If you don't let it go, if you don't accept the fact that some people are jerks and may not like your writing, then you will have a miserable career. If you try to defend yourself like that, you'll just embarrass yourself further and, quite possibly, ruin your chances at being a successful author. 

 
When you publish something, it's out of your hands. You've given it to the world. It's not your responsibility to defend criticism towards it.  (You should totally read this post about how you are not your art's lawyer. It's really amazing, especially if you struggle with letting your work go.)

 
You don't owe your readers anything. Yes, it's fun to connect with them. Do that. But if someone criticizes your work, you don't need to defend it. What you need to do is let it go.


 

#4: Everyone has fear. Everyone.


Let me tell you a little secret.


Every time I publish a blog post, you know what happens?


My heart jumps into my throat. My hands falter, hovering over the mouse, eyes fixed on that little orange ‘publish’ box, and I think, “What am I doing? No one is going to read this. No one is going to care. Why would they, anyway?


Fear does absolutely nothing for you. With a lot of practice, I have learned to master that fear (to an extent). I let it flicker for just a moment before saying, “Nah man,” and hitting that publish button.

And to be honest with you, fear has been keeping me back a lot lately. Fear that I can't be good enough. That my book will never be an amazing masterpiece.

But what has that done for me?


I've been stuck for over a month and have accomplished next to nothing. All that fear did was hold me back, and kept the fear truth.

I'm not going to write a good book. Not if I don't write.

 
Sometimes, you just have to smack Fear in the face. It doesn't matter what you feel. If you've made the decision that this matters to you, you can't let emotions -- things that are constantly changing with circumstance -- determine whether or not you continue.

 
And you also have to recognize the fact that ...

 
 

#5: The whispers of fear are sometimes right.


“What? I thought you were supposed to be encouraging me!”


Oh ye of little faith. Hang in there.


Fear will use what he can to hurt us (can't you tell? I mean, look at that little face. So evil, right?). And often, what hurts us most, what makes us the most vulnerable to attack, are the ugly little truths.

 
You see, though some of the things fear tells us may be true, that doesn't mean we can't change them. We have that power. If we learn to push past our fear and buckle down and work instead of fret, then our writing will be so much better for it.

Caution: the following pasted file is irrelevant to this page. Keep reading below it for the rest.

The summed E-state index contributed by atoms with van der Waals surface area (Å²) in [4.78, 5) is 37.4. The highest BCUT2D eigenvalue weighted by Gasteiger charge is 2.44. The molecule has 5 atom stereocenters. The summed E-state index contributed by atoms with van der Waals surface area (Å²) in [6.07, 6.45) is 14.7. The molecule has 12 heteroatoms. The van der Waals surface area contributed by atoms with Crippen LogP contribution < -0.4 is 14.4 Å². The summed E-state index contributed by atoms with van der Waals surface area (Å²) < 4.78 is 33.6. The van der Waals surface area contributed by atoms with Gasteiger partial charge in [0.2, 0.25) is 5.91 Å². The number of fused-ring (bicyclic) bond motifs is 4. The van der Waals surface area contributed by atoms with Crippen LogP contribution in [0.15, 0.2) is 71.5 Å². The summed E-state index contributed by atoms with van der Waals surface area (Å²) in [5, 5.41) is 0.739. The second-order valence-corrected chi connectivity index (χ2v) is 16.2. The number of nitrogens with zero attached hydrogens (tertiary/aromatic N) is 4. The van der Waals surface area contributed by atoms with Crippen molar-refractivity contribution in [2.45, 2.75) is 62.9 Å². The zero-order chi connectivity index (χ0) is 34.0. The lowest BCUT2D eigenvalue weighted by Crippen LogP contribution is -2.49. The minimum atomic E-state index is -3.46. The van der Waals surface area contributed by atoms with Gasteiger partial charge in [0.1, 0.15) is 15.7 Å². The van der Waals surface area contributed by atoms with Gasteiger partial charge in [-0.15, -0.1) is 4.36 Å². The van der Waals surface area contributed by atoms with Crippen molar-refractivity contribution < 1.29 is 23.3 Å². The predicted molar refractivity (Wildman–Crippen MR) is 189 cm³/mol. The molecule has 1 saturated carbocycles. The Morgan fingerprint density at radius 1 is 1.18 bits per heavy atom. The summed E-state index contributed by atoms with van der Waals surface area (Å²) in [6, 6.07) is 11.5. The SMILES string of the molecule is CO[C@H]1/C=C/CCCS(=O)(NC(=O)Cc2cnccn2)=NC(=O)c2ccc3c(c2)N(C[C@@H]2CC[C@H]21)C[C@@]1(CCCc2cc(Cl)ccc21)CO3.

Plus, you know. You'll actually get stuff done. Instead of just cowering and whimpering which will not make a difference at all.


Last, and maybe most importantly …




#6: Remember why you are doing this in the first place.


This is really important.
 
 
Especially if the fear is something you can't shake.


You’ve read all these points. Yet you are still afraid. You see my stunningly brilliant logic of why you shouldn't have fear, but you do.


So if you cannot shake this fear, (which often times you can't - it is a temperamental emotion, after all) you must learn to rise above and conquer it.


(Or if I want to stick with my title, vanquish it.)


Why are you really doing this writing thing, anyway?


You need to write for you. This is something that you love to do. If everyone hates it, if no one appreciates your words, you have to be able to keep writing anyway because this is what you love and this is what you want to do. What other people say or do or think can’t change that.
 
 
Your writing shouldn't depend on what others say. You are writing because you want to write. And in the end, that's all that matters.
 
 
Would you rather get a couple of mean reviews on your work, or risk the chance of never putting yourself out there, and possibly inspiring someone in a way you never imagined?
 
 
Without risk, there is no change.
 
 
Please take this to heart. Your writing is beautiful, and so are you. Don't let something as silly and insignificant as fear keep you from sharing your work and, quite possibly, changing lives.
 
 
So write on, my friends! Kick fear in the butt. I mean, come on. Look at him run!


That's right. You better run. I'm coming for you.

Don't let fear win.


Vanquish him!


Have you had problems sharing your work because of fear? Is there anything you have learned about conquering it? Please share in the comments!

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26 comments

  1. THIS IS MY FAVORITE POST IN THE HISTORY OF EVER BECAUSE FEAR AND I GO A LONG WAY AND IT'S BEEN A LONG JOURNEY OF DEFEATING HIM. But I love this. It's a stupid insecurity of mine, but it's so real. And the points you made make complete sense thank you. <3 <3 <3 *ugs*

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    1. I'm so glad you liked! *ugs back* Go kick fear in the butt!

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  2. AH I LOVE THIS. *hugs it forever*

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  3. I love your picture of fear! This post reminds me of the lyrics to Papercut by Linkin Park, even if you aren't into that kind of music, I feel the lyrics are very true! Twenty One Pilots also does some pretty good stuff with the Blurryface concept.